While each student works toward your school’s uniform standard, GIFT helps instructors set individualized, attainable targets. If you’re concerned about overwhelming students with standardized minimums, this is the answer. GIFT allows both the student and instructor to access the student’s score history. So, for students struggling to meet the school’s minimums, the instructor can utilize GIFT data to set micro-goals and adjust the training regimen for long-term success. This can be especially helpful for daunting skills like landings.
Beyond pilot proficiency, it also helps the student develop and demonstrate pilot fluency. Repetition of a maneuver with the GIFT software will guide students to proficiency. Then, after weeks of training different maneuvers, the student should perform the initial maneuver again. Over time, by tracking the student’s score history, the instructor can see if/when the student is able to demonstrate a level of fluency. For critical maneuvers like stalls and steep turns, this is an effective way for both instructor and student to feel comfortable progressing to the aircraft.
Err on the Side of Overlearning
When he was the head coach of the New York Giants, Tom Coughlin famously fined his players for not being early to meetings. They weren’t late; they just weren’t early enough. He demonstrated a very literal interpretation of the phrase “5 minutes early is on time; on time is late; late is unacceptable.” Whether you agree with him or not, his message is simple: to be over-prepared is to be prepared.
The flight training industry should take that message to heart. It can be tempting to advance students to the airplane prematurely. Understandably, instructors don’t want to waste their students’ time and money, nor their own. However, it’s a lot easier to damage a student’s wallet and confidence in the air. Developing skills in the simulator is more effective and cost-efficient. So, if the student over-prepares somewhere, make it the simulator.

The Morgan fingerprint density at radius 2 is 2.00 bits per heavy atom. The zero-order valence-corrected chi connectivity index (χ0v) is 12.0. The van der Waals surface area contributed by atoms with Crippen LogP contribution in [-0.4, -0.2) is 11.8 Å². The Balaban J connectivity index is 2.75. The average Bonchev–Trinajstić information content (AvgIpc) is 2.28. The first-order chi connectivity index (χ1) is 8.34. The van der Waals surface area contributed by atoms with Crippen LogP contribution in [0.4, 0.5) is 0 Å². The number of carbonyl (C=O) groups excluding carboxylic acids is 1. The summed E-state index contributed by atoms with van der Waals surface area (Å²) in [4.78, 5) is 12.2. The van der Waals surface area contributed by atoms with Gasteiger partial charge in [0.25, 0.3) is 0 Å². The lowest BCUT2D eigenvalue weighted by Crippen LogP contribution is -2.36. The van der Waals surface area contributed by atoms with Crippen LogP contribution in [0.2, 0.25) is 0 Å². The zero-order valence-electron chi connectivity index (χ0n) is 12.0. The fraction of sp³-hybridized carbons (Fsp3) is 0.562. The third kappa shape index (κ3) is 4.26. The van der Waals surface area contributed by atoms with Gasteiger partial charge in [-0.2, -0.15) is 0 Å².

Additionally, as the FAA will tell you, overlearned skills are useful to pilots when it matters most. Overlearned skills help pilots automatically identify and execute the correct procedures. Under stress, skills that are drilled into the pilot’s psyche tend to persist. These skills help pilots evolve from “knowing” to “feeling and reacting,” which is critical in the cockpit.
Lastly, Trust Your Eyes
“Lastly” is the keyword. While invaluable, the instructor’s eye test can be overstressed early in a student’s evaluation. If a student doesn’t meet your school’s standards, then they don’t step foot in the airplane. Period. The school's minimums shouldn't be treated any differently than those that pilots honor for their own flights.
That said, when the student hits the standard for a maneuver, the instructor still should consider his or her own observations before moving on to the aircraft. The student can demonstrate proficiency in a maneuver without developing the type of aeronautical decision-making and confidence that an instructor wants to see. If that’s the case, continue drilling tasks in the simulator until the student is visibly prepared. Patience is more than a Guns N' Roses song; it's a virtue.